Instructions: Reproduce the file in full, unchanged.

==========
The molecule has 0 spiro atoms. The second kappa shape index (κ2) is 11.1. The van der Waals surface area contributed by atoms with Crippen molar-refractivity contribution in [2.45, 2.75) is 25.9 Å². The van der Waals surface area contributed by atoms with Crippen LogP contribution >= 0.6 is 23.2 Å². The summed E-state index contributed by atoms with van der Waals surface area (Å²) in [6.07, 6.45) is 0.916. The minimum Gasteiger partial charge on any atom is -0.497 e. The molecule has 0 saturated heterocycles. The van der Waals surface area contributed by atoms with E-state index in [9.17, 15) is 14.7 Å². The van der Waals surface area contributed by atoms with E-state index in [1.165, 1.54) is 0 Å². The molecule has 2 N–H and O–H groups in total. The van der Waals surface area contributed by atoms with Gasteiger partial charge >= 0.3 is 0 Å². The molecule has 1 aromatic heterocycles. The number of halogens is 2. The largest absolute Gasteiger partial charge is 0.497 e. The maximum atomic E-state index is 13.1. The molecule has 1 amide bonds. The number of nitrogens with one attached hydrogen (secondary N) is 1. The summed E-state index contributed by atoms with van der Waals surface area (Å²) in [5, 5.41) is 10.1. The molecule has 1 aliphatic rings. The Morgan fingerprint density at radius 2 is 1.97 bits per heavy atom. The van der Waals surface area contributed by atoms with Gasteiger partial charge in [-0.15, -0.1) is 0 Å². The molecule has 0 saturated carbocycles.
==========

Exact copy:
The molecule has 0 spiro atoms. The second kappa shape index (κ2) is 11.1. The van der Waals surface area contributed by atoms with Crippen molar-refractivity contribution in [2.45, 2.75) is 25.9 Å². The van der Waals surface area contributed by atoms with Crippen LogP contribution >= 0.6 is 23.2 Å². The summed E-state index contributed by atoms with van der Waals surface area (Å²) in [6.07, 6.45) is 0.916. The minimum Gasteiger partial charge on any atom is -0.497 e. The molecule has 0 saturated heterocycles. The van der Waals surface area contributed by atoms with E-state index in [9.17, 15) is 14.7 Å². The van der Waals surface area contributed by atoms with E-state index in [1.165, 1.54) is 0 Å². The molecule has 2 N–H and O–H groups in total. The van der Waals surface area contributed by atoms with Gasteiger partial charge >= 0.3 is 0 Å². The molecule has 1 aromatic heterocycles. The number of halogens is 2. The largest absolute Gasteiger partial charge is 0.497 e. The maximum atomic E-state index is 13.1. The molecule has 1 amide bonds. The number of nitrogens with one attached hydrogen (secondary N) is 1. The summed E-state index contributed by atoms with van der Waals surface area (Å²) in [5, 5.41) is 10.1. The molecule has 1 aliphatic rings. The Morgan fingerprint density at radius 2 is 1.97 bits per heavy atom. The van der Waals surface area contributed by atoms with Gasteiger partial charge in [-0.15, -0.1) is 0 Å². The molecule has 0 saturated carbocycles.